The labor force was segmented into 3 groups; free labor, slaves and indentured servants. The free labor is self-explanatory, as free natives and Europeans were part of the labor force. Free Labor wages in the colonies were relatively high compared to Europe due to the opportunity cost that was afforded the colonists. It required high wages to entice workers to come work for your firm rather than enterprising on starting their own business or owning their own land [10]. Slavery was practiced, especially in the south, in order to meet the high demand for agricultural labor in the plantations. Defeated Native American tribes were enslaved to help meet this demand, as well as Africans from the Caribbean [11]. The third, and most interesting part of the colonial labor force, was that of the indentured servants [12]. Indentured servants were colonists that had signed a written agreement prior to their immigration that bought them passage to the new world. In return for the expenses of the journey, the immigrants would then be contracted to work for a certain number of days. The length of the contract was dependent on how much value the person brought to the firm that was employing them. Men in their prime were worth more than elders, literate more than the illiterate, and any other skills you had made your contract shorter. Women actually had shorter contracts than men due to the greater shortage of female labor in the colonies.[13] As wages in Europe began to rise, and the cost of transportation to the new world went down, indentured servants became more expensive to employ, and firms turned more to slavery to fill their labor needs.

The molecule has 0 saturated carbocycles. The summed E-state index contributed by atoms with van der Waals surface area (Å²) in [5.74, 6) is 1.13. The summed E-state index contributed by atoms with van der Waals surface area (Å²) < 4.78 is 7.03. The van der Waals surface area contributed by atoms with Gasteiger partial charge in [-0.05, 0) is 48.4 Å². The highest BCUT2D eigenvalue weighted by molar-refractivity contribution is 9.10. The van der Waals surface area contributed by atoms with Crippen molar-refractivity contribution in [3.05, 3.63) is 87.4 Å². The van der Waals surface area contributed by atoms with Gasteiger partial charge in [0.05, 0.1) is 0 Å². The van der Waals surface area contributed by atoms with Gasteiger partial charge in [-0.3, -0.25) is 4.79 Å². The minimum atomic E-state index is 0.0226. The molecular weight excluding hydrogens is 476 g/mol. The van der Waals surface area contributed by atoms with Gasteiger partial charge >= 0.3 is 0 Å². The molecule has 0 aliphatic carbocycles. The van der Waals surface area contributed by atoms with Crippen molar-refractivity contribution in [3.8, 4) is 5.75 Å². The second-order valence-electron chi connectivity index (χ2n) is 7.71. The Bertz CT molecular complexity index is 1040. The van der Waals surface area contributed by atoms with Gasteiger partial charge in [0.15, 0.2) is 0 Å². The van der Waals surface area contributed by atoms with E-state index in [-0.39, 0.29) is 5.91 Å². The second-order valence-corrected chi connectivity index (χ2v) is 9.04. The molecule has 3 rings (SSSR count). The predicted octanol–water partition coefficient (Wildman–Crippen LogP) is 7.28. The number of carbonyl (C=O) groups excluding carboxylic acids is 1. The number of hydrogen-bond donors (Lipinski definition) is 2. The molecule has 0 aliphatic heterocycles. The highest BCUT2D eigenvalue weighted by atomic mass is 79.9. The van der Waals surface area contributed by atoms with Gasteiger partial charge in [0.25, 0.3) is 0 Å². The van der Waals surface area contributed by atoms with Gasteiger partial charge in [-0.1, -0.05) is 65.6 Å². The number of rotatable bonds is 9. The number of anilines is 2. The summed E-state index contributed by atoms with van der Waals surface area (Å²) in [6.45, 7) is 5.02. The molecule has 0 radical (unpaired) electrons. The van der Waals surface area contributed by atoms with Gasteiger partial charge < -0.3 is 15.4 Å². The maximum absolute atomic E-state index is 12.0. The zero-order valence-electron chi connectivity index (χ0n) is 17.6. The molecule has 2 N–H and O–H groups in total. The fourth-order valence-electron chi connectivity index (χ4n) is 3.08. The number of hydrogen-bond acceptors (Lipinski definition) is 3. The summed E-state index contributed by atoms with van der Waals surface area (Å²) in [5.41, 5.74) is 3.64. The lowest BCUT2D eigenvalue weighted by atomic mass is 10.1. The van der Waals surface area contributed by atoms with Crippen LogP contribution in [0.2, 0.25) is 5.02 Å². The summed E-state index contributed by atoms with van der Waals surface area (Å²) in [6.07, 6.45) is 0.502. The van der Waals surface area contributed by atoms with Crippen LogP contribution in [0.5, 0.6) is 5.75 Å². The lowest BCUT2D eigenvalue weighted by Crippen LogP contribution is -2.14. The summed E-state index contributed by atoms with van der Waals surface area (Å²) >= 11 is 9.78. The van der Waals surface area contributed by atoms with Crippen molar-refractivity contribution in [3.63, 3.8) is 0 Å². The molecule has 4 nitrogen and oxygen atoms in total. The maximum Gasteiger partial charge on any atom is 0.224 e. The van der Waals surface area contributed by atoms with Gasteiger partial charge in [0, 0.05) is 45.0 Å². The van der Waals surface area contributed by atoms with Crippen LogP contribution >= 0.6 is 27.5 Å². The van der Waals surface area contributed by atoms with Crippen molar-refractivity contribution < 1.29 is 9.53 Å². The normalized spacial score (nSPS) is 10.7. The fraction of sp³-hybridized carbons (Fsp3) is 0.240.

I think that the evidence points to the fact that the colonies were not economically exploited by the British prior to the American Revolution, despite the popular narrative to the contrary. The colonists may actually have been economically benefiting more from British rule than they were losing, and it was the ideology of being "under the thumb" of the King, that caused them to revolt.

One of the main points against the idea of British exploitation of America is the simple fact that the standard of living was higher in the American colonies than it was in England at the time (determined by measurements of the leg bones of Americans and Europeans) [14]. The British signed the Acts of Trade and Navigation in the 1660's which required all exports from the colonies to return through England and on British or colonial vessels. These restrictions caused increased shipping and handling costs for American firms, lowered the volume of exports and made imports more expensive [15]. The British side of the argument was that their subsidies for shipbuilding materials and free access to British ships and crew and their global trade network more than compensated for the extra fees and handling costs.